Since starting the shared universe project, DC Comics has placed it in the hands of Zack Snyder the task of bringing its main figures to the screen. This made the first two features, The Man of Steel and Batman Vs. Superman - The Origin of Justice, suffered under the director's heavy hand and succumbed under failed attempts to deliver dense, obscure works with daring narrative structures. Faced with the mixed reception of specialized critics and the general public, the publisher decided to completely change the approach and the result was Suicide squad, an admittedly comic film, but cinematographically aberrant. Partial redemption came only with Wonder Woman, a feature that benefited from its unpretentiousness and lightness.
First audiovisual production to unite some of its greatest superheroes, Justice League is much closer to Marvel films than to the two directed by Snyder, which is something extremely curious, since he is the filmmaker signing the work. This may have been due to the participation of Joss Whedon in punctual remakes and post-production, but it is undeniable that the audience will be facing his less characteristic film. Religious symbolisms came out, flashbacks, the dream sequences and the multiple narrative lines and, in their place, much simpler aspects, such as the story that unfolds without many interruptions, the objective approach and the lively and colorful aesthetics.
The gains of this transformation are present, mainly, in the absence of a barrier between the work and the spectator. With the filmmaker's typical stylistic and narrative hermeticism removed, audiences feel free to embark on the fun inherent in any gathering of beloved superheroes. Similarly, a result very similar to that of Wonder Woman, but without the cafonices that filmed the film of Patty Jenkins. From the obvious medley that marks the first act to the bombastic climax in which the characters fight together, the spectator's path is free for him to have fun and see in cinemas the fantastic beings that marked part of his life and formation.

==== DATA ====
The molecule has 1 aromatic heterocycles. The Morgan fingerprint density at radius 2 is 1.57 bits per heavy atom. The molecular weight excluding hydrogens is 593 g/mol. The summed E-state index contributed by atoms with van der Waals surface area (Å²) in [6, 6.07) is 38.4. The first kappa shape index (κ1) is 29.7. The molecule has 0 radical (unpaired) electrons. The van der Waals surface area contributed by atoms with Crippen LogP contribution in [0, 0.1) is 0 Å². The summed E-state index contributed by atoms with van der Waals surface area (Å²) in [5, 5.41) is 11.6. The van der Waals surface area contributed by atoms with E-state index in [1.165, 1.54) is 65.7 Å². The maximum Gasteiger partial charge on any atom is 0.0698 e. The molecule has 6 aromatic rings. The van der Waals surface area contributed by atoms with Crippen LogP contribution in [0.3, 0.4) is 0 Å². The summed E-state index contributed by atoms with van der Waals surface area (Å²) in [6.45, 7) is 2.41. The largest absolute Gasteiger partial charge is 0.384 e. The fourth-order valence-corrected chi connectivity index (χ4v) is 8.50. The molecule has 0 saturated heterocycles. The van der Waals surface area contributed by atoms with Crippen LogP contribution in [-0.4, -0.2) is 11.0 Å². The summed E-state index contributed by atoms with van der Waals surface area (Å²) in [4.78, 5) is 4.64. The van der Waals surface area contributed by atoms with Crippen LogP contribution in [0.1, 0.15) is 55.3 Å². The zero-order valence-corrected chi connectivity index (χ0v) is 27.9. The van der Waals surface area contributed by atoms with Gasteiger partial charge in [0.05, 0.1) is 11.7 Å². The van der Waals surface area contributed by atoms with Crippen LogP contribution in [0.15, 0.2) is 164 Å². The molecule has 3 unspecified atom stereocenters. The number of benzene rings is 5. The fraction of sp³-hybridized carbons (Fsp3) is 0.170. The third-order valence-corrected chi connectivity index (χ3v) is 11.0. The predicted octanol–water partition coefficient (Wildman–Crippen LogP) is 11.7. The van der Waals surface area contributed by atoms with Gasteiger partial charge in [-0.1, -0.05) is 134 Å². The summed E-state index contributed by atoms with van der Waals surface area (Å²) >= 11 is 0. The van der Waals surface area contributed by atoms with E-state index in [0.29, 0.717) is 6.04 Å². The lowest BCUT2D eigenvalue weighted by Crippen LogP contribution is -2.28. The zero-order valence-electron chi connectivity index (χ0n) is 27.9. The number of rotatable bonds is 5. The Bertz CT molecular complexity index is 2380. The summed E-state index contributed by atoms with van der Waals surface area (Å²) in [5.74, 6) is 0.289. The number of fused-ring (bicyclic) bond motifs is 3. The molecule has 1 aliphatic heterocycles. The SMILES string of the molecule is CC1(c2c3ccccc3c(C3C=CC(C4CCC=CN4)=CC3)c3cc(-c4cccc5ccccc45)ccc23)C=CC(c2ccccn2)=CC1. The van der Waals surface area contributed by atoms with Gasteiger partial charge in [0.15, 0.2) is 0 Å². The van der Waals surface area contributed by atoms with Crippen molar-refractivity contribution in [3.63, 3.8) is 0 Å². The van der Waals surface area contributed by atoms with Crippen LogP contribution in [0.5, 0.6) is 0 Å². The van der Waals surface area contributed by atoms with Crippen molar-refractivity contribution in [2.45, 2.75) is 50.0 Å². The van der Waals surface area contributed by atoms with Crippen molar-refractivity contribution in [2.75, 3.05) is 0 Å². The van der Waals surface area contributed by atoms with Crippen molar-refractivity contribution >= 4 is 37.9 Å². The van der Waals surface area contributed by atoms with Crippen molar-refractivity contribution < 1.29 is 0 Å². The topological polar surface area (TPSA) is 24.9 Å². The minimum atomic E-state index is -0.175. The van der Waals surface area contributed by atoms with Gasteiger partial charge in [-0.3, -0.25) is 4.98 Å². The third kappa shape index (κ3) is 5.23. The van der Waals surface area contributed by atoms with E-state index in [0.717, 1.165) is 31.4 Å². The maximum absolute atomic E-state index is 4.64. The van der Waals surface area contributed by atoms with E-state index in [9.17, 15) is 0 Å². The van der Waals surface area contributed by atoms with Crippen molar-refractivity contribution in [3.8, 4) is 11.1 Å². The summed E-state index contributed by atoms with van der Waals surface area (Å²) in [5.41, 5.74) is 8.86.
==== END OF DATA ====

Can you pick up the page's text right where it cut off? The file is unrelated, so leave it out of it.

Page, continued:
On the other hand, almost all the errors seen in any of the director's two previous films show up. The villain played by Ciáran Hinds he has no personality, he is dramatically underdeveloped and brought to life through laughable digital effects (CGI remains a problem); some moments make it clear that they were assembled without care, like the one in which Bruce Wayne meets for the first time with Arthur Curry and, instead of being introduced slowly into the situation, we are thrown into the middle of a geographically ill-established conversation, or one in which, after something happens in the apartment Cyborg (Ray Fisher) while he was away, there is an abrupt cut that shows the character on the spot and completely aware of what happened; shameful phrases (Bruce Wayne's speech involving humanity and a time bomb is the worst); creatively poor dialogues (the conversation of Lois Lane with a reporter about using a font, for example); easy script solutions (plot events simply resolve); and poorly finished scenes, where an interaction, gaze or movement lasts even after the passage of timing dramatic.
In addition, there is room for new misunderstandings, such as unnecessary comic relief (played by Ezra Miller, Barry Allen he goes through the narrative, being only the joke of the group and with wide eyes - sad to realize that this seems to be the actor's only humorous resource), a generic soundtrack that stands out only when it resumes classic themes from previous films; uninspired action scenes (there is no fight capable of excitement); and, oddly enough, initial credits that appear to have been made by a copycat Snyder, to the point of seeming more like a pastiche than a stylistic mark.
In this way, while being able to amuse the audience, Justice League it also presents an expressive number of errors, which were, for the most part, already present in the first two DC films. However, the following question arises: is it worth sacrificing artistic personality in the name of fun? For, although the films of Zack Snyder bad, it is evident that there has always been an authorial view on the universes portrayed. To err in search of your own style will never be an honorable mistake. But exchanging authority for a formula, even when it is successful, is the death of art. Faced with this scenario, although I had more fun watching the current film, I will forever prefer The Man of Steel and Batman Vs. Superman - The Origin of Justice. After all, behind these two titles, there was an artist doing what he thought was best. Already in Justice League, what seems to exist is an employee blindly following the orders of an industry concerned only with profit.